Repository of Research and Investigative Information

Repository of Research and Investigative Information

Baqiyatallah University of Medical Sciences

Photokeratitis induced by ultraviolet radiation in travelers: A major health problem

(2018) Photokeratitis induced by ultraviolet radiation in travelers: A major health problem. Journal of Postgraduate Medicine. pp. 40-46. ISSN 0022-3859

[img] Text
Photokeratitis induced by ultraviolet radiation in travelers A major health problem.pdf

Download (97kB)

Official URL:


Ultraviolet (UV) irradiation is one of the several environmental hazards that may cause inflammatory reactions in ocular tissues, especially the cornea. One of the important factors that affect how much ultraviolet radiation (UVR) humans are exposed to is travel. Hence, traveling is considered to include a more acute UVR effect, and ophthalmologists frequently evaluate and manage the ocular manifestations of UV irradiation, including UV-induced keratitis. The purpose of this paper is to provide an evidence-based analysis of the clinical effect of UVR in ocular tissues. An extensive review of English literature was performed to gather all available articles from the National Library of Medicine PubMed database of the National Institute of Health, the Ovid MEDLINE database, Scopus, and ScienceDirect that had studied the effect of UVR on the eye and its complications, between January 1970 and June 2014. The results show that UVR at 300 nm causes apoptosis in all three layers of the cornea and induces keratitis. Apoptosis in all layers of the cornea occurs 5 h after exposure. The effect of UVR intensity on the eye can be linked to numerous factors, including solar elevation, time of day, season, hemisphere, clouds and haze, atmospheric scattering, atmospheric ozone, latitude, altitude, longitudinal changes, climate, ground reflection, and geographic directions. The most important factor affecting UVR reaching the earth's surface is solar elevation. Currently, people do not have great concern over eye protection. The methods of protection against UVR include avoiding direct sunlight exposure, using UVR-blocking eyewear (sunglasses or contact lenses), and wearing hats. Hence, by identifying UVR intensity factors, eye protection factors, and public education, especially in travelers, methods for safe traveling can be identified.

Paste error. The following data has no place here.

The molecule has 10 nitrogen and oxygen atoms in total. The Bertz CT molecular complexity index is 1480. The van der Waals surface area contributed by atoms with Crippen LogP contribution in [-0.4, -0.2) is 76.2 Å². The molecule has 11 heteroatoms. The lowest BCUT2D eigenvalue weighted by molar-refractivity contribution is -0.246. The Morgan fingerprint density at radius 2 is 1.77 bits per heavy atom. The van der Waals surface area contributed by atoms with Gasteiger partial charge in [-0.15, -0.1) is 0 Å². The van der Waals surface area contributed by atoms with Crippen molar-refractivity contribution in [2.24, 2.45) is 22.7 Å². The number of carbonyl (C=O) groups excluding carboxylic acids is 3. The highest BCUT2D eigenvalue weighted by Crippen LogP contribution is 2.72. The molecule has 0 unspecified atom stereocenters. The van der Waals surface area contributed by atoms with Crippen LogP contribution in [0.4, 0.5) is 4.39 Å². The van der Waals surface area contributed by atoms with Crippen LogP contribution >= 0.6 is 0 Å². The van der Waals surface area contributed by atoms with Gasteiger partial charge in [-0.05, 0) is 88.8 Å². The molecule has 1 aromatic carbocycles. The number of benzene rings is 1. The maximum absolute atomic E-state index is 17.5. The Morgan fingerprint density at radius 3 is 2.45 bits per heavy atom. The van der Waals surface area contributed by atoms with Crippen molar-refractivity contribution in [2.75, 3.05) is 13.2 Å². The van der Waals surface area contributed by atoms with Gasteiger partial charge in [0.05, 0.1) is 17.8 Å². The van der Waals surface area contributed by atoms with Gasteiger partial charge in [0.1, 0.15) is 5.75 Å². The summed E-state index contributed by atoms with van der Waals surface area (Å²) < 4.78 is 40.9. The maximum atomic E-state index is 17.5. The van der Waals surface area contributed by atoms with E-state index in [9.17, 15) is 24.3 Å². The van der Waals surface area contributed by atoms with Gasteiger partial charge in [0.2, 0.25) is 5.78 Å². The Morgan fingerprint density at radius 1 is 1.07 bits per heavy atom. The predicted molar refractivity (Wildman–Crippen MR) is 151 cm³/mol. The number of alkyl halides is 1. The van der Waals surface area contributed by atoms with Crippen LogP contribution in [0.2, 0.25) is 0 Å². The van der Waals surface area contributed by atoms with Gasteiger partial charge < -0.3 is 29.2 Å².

Item Type: Article
Keywords: Cornea keratitis travel ultraviolet irradiation ultraviolet protection squamous-cell carcinoma blocking contact-lenses solar uv-radiation beaver dam eye b radiation ocular exposure surface albedo earths surface sun exposure sunlight exposure General & Internal Medicine
Page Range: pp. 40-46
Journal or Publication Title: Journal of Postgraduate Medicine
Journal Index: ISI
Volume: 64
Number: 1
Identification Number:₅₂₁₇
ISSN: 0022-3859
Depositing User: مهندس مهدی شریفی

Actions (login required)

View Item View Item